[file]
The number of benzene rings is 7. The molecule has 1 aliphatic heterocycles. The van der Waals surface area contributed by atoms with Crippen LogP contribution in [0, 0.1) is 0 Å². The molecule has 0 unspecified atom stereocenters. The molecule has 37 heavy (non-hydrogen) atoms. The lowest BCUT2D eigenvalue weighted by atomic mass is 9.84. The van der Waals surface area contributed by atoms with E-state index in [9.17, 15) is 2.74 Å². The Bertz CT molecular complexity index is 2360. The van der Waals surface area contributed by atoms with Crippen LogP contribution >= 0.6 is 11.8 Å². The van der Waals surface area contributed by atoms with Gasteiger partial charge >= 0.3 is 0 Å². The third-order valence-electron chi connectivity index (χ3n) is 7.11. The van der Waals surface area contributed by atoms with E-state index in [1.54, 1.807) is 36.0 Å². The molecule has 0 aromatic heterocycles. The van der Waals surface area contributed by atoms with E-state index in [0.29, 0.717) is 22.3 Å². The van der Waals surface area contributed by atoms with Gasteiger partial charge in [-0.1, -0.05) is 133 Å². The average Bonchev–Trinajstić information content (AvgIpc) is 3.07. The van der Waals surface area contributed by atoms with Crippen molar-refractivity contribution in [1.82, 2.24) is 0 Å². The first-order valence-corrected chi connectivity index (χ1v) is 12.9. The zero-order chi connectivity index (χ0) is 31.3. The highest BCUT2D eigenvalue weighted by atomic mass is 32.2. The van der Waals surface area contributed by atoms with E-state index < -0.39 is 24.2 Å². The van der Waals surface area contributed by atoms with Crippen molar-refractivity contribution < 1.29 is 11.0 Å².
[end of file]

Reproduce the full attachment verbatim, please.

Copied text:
The number of benzene rings is 7. The molecule has 1 aliphatic heterocycles. The van der Waals surface area contributed by atoms with Crippen LogP contribution in [0, 0.1) is 0 Å². The molecule has 0 unspecified atom stereocenters. The molecule has 37 heavy (non-hydrogen) atoms. The lowest BCUT2D eigenvalue weighted by atomic mass is 9.84. The van der Waals surface area contributed by atoms with E-state index in [9.17, 15) is 2.74 Å². The Bertz CT molecular complexity index is 2360. The van der Waals surface area contributed by atoms with Crippen LogP contribution >= 0.6 is 11.8 Å². The van der Waals surface area contributed by atoms with Gasteiger partial charge >= 0.3 is 0 Å². The third-order valence-electron chi connectivity index (χ3n) is 7.11. The van der Waals surface area contributed by atoms with E-state index in [1.54, 1.807) is 36.0 Å². The molecule has 0 aromatic heterocycles. The van der Waals surface area contributed by atoms with E-state index in [0.29, 0.717) is 22.3 Å². The van der Waals surface area contributed by atoms with Gasteiger partial charge in [-0.1, -0.05) is 133 Å². The average Bonchev–Trinajstić information content (AvgIpc) is 3.07. The van der Waals surface area contributed by atoms with Crippen molar-refractivity contribution in [1.82, 2.24) is 0 Å². The first-order valence-corrected chi connectivity index (χ1v) is 12.9. The zero-order chi connectivity index (χ0) is 31.3. The highest BCUT2D eigenvalue weighted by atomic mass is 32.2. The van der Waals surface area contributed by atoms with E-state index < -0.39 is 24.2 Å². The van der Waals surface area contributed by atoms with Crippen molar-refractivity contribution < 1.29 is 11.0 Å².